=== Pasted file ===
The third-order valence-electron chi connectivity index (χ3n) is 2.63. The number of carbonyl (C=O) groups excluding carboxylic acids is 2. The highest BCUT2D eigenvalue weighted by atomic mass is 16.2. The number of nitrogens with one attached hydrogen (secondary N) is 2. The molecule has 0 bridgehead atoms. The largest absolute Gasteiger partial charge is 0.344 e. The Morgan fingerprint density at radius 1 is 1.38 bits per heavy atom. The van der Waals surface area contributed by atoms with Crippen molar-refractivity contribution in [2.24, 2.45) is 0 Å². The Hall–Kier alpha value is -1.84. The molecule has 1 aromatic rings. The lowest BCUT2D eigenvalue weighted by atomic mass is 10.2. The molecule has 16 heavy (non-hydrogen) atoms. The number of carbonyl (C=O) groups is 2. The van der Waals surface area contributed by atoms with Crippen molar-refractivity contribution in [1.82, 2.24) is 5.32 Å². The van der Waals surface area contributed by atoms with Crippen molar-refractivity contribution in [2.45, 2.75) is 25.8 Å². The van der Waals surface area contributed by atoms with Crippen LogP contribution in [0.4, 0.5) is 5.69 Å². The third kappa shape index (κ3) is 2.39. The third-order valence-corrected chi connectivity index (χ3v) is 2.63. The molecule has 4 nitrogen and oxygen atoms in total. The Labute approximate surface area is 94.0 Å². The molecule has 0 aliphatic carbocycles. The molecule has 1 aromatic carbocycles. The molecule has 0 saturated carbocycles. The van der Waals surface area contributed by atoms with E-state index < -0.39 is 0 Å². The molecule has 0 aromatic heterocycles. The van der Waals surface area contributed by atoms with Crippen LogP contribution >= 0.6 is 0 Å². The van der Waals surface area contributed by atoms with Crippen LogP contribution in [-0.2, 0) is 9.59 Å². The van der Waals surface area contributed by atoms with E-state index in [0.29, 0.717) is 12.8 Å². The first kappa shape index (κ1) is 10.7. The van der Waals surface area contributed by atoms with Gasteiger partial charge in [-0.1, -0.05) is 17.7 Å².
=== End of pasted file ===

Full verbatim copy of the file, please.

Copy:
The third-order valence-electron chi connectivity index (χ3n) is 2.63. The number of carbonyl (C=O) groups excluding carboxylic acids is 2. The highest BCUT2D eigenvalue weighted by atomic mass is 16.2. The number of nitrogens with one attached hydrogen (secondary N) is 2. The molecule has 0 bridgehead atoms. The largest absolute Gasteiger partial charge is 0.344 e. The Morgan fingerprint density at radius 1 is 1.38 bits per heavy atom. The van der Waals surface area contributed by atoms with Crippen molar-refractivity contribution in [2.24, 2.45) is 0 Å². The Hall–Kier alpha value is -1.84. The molecule has 1 aromatic rings. The lowest BCUT2D eigenvalue weighted by atomic mass is 10.2. The molecule has 16 heavy (non-hydrogen) atoms. The number of carbonyl (C=O) groups is 2. The van der Waals surface area contributed by atoms with Crippen molar-refractivity contribution in [1.82, 2.24) is 5.32 Å². The van der Waals surface area contributed by atoms with Crippen molar-refractivity contribution in [2.45, 2.75) is 25.8 Å². The van der Waals surface area contributed by atoms with Crippen LogP contribution in [0.4, 0.5) is 5.69 Å². The third kappa shape index (κ3) is 2.39. The third-order valence-corrected chi connectivity index (χ3v) is 2.63. The molecule has 4 nitrogen and oxygen atoms in total. The Labute approximate surface area is 94.0 Å². The molecule has 0 aliphatic carbocycles. The molecule has 1 aromatic carbocycles. The molecule has 0 saturated carbocycles. The van der Waals surface area contributed by atoms with E-state index < -0.39 is 0 Å². The molecule has 0 aromatic heterocycles. The van der Waals surface area contributed by atoms with Crippen LogP contribution >= 0.6 is 0 Å². The van der Waals surface area contributed by atoms with Crippen LogP contribution in [-0.2, 0) is 9.59 Å². The van der Waals surface area contributed by atoms with E-state index in [0.29, 0.717) is 12.8 Å². The first kappa shape index (κ1) is 10.7. The van der Waals surface area contributed by atoms with Gasteiger partial charge in [-0.1, -0.05) is 17.7 Å².